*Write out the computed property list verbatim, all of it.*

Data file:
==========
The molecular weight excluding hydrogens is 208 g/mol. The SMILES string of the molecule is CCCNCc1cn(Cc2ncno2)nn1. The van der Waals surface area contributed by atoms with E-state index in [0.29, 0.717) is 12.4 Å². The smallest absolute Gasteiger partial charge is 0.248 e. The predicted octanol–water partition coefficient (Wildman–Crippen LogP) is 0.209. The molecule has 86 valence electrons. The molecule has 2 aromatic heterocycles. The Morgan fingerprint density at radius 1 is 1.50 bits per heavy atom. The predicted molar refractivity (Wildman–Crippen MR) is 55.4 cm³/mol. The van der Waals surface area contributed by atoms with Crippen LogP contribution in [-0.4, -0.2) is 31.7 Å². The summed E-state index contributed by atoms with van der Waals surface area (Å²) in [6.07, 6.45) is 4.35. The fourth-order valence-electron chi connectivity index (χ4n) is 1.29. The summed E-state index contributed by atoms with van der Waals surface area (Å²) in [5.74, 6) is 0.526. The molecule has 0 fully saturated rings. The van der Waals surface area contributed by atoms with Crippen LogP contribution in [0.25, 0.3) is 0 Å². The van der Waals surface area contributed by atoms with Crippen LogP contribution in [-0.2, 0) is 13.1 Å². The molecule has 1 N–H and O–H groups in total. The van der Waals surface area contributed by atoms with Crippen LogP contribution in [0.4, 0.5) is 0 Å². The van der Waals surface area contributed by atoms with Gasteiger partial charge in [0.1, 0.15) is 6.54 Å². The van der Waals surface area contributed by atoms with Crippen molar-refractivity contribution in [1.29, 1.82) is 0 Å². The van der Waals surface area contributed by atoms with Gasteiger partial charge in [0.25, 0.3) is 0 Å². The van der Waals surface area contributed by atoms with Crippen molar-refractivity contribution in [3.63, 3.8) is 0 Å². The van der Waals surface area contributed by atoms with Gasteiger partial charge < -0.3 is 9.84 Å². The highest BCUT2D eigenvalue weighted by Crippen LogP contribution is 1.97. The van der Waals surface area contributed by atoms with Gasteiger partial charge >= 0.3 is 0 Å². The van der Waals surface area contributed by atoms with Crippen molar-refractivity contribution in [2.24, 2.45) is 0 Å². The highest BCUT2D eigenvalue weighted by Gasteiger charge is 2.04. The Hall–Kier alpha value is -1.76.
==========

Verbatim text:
The molecular weight excluding hydrogens is 208 g/mol. The SMILES string of the molecule is CCCNCc1cn(Cc2ncno2)nn1. The van der Waals surface area contributed by atoms with E-state index in [0.29, 0.717) is 12.4 Å². The smallest absolute Gasteiger partial charge is 0.248 e. The predicted octanol–water partition coefficient (Wildman–Crippen LogP) is 0.209. The molecule has 86 valence electrons. The molecule has 2 aromatic heterocycles. The Morgan fingerprint density at radius 1 is 1.50 bits per heavy atom. The predicted molar refractivity (Wildman–Crippen MR) is 55.4 cm³/mol. The van der Waals surface area contributed by atoms with Crippen LogP contribution in [-0.4, -0.2) is 31.7 Å². The summed E-state index contributed by atoms with van der Waals surface area (Å²) in [6.07, 6.45) is 4.35. The fourth-order valence-electron chi connectivity index (χ4n) is 1.29. The summed E-state index contributed by atoms with van der Waals surface area (Å²) in [5.74, 6) is 0.526. The molecule has 0 fully saturated rings. The van der Waals surface area contributed by atoms with Crippen LogP contribution in [0.25, 0.3) is 0 Å². The van der Waals surface area contributed by atoms with Crippen LogP contribution in [-0.2, 0) is 13.1 Å². The molecule has 1 N–H and O–H groups in total. The van der Waals surface area contributed by atoms with Crippen LogP contribution in [0.4, 0.5) is 0 Å². The van der Waals surface area contributed by atoms with Gasteiger partial charge in [0.1, 0.15) is 6.54 Å². The van der Waals surface area contributed by atoms with Crippen molar-refractivity contribution in [1.29, 1.82) is 0 Å². The van der Waals surface area contributed by atoms with Gasteiger partial charge in [0.25, 0.3) is 0 Å². The van der Waals surface area contributed by atoms with Crippen molar-refractivity contribution in [3.63, 3.8) is 0 Å². The van der Waals surface area contributed by atoms with Gasteiger partial charge < -0.3 is 9.84 Å². The highest BCUT2D eigenvalue weighted by Crippen LogP contribution is 1.97. The van der Waals surface area contributed by atoms with Gasteiger partial charge >= 0.3 is 0 Å². The van der Waals surface area contributed by atoms with Crippen molar-refractivity contribution in [2.24, 2.45) is 0 Å². The highest BCUT2D eigenvalue weighted by Gasteiger charge is 2.04. The Hall–Kier alpha value is -1.76.